An order for 100 of these 248cc engines was received from Lyon & Wrench but a total production figure is unknown and likely somewhat higher.

While business started to look promising, the company financials were not yet great, more machinery was required to keep up with the demand and funding was running out. Luckily, two employees (M.V.F.M. Oliver and the A.B.C. rider Edmund H. Lees) were persuaded to invest in the company. Lees alone purchased £1,300 in shares and gained the right to join the Board of Directors. Additionally, he negotiated to be placed in charge of the Repair Department and his salary increased from £125 to £150 p.a. He kept the Director position for two years but then failed to digest the fact A.B.C. agreed to produce shell parts for the Minister of Munitions. In a Board of Directors meeting, he loudly described shells as “lethal weapons”. Charteris and Noel could not put up with his “views antagonistic to the British policy of entering the war” and the inevitable argument resulted in Lees’ immediate resignation.

In mid-1915 Charteris had returned injured from France where he served as a Flight Commander and this event coincided with the resignation of Knox who likely had greater career ambitions. Charteris therefore took the opportunity to introduce a few changes in the company structure and a dedicated full-time Secretary (Thomas Andrew Dennis) was promptly appointed. The decision was also made to restructure the company, change the name to A.B.C. Motors Limited and raise new funding for the development of powerful aero engines. This was soon supported by an investment of £6,000 by the Sopwith Aviation Company which eventually became the largest investor in A.B.C.

A.B.C. Staff standing in 1916 outside the gate of the new premises in Hersham
A.B.C. Staff in Hersham during 1916

A.B.C. Staff in Hersham during 1916 – Curtesy of Brooklands Museum, David Hales Collection.


Among Bradshaw’s work there was also the production of 12 motorcycles for the Egyptian government which saw the introduction of foot and hand operated clutch controls. This was the largest motorcycle order received to date and was promptly shipped at the beginning of 1916. Unfortunately, the boat sank before it reached its destination and that was likely the end of motorcycle production at A.B.C. during war time.
Around the same time, a 1916 model with a 500cc version of the Firefly engine was reported by the press in its prototype form. This had an enclosed kick starter, double cush drive (a type of transmission shock absorber in the rear hub, first introduced in 1914 and now improved) and twin rear brakes operated from the handlebars and by a foot pedal. Just a handful of prototypes were ever made and the production stage was never reached due to lack of demand and the fact A.B.C. was supposed to focus only on war efforts.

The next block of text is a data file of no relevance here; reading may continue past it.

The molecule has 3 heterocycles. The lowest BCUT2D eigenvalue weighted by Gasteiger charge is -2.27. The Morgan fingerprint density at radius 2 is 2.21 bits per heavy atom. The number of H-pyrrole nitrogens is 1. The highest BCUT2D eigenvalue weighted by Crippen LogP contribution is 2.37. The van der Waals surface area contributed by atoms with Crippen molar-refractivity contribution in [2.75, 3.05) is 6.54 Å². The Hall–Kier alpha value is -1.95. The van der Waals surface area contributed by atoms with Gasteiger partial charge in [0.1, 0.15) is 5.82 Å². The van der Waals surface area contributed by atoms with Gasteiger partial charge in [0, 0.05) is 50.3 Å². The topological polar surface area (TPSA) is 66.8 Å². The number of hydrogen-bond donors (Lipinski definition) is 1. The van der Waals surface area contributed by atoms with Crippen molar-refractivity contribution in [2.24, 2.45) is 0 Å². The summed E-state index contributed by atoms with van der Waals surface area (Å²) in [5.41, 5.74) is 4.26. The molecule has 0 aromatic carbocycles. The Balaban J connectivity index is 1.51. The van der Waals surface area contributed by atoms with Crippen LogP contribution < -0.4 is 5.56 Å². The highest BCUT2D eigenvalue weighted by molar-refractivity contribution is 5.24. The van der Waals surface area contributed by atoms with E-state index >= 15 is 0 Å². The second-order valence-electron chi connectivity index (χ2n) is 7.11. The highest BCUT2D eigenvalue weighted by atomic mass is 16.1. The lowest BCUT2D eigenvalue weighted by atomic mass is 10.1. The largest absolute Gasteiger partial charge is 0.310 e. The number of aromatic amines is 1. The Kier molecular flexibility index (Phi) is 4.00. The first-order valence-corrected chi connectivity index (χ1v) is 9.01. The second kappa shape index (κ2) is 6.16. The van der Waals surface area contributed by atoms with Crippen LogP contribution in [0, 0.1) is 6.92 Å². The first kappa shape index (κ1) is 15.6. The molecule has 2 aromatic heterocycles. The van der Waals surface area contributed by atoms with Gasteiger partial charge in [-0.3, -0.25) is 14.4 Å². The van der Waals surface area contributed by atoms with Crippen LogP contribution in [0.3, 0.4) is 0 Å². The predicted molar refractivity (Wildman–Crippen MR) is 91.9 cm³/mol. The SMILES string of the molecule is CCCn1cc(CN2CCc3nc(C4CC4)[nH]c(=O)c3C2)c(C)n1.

1915 Pietermaritzburg Motorcycle Club Trophies won by Morcom

1915 Pietermaritzburg Motorcycle Club Trophies won by Morcom.
Curtesy of Brooklands Museum, David Hales Collection

1915 reached an end without the Works department having had the opportunity to compete at races but some notable performances were reported from overseas: the Morcam brothers in South Africa went on to win several cups and certificates for first and second places in speed trials and hill climbs in events organised by the Maritzburg Motorcycle Club.

A rare racing event was also organised for Army Officers at Brooklands: The United Services Motorcycle Race Meeting. On 4th September 1915, Corpl. H.Graham Hodgson managed to reach the podium in four out of six events he entered on his own private A.B.C.:

  • first in the Medium Weight half mile sprint for touring motorcycles category
  • second in the Medium Weight half mile sprint for racing motorcycles
  • third in the Unlimited half mile sprint for motorcycles of any description not exceeding 1000cc
  • shared first place with R.A. Waddy (Premier) in the Medium Weight hill climb

Although work on motorcycles was halted in favour of aero and auxiliary engines, by March, 1916, a Firefly had found its way into a motorcycle frame and, using a two-speed Albion gear, was capable of 37 and 48mph, although it was stated that this could be bettered by designing more suitable camshaft and frame. Production was reported as being intended for after the war.
Bradshaw did make it clear to the Press that a small engine, running at 10,000rpm or more, would be sufficient for any motorcycle of the future but probably this was just a teaser reported by the press to keep The MotorCycle readers interested in the company and no plan to produce a motorcycle with such engine was ever put forward.

1916 Experimental A.B.C. 250cc motorcycle with two speed Albion gearbox

1916 Experimental 250cc motorcycle with two speed Albion gear - Curtesy of Brooklands Museum, David Hales Collection.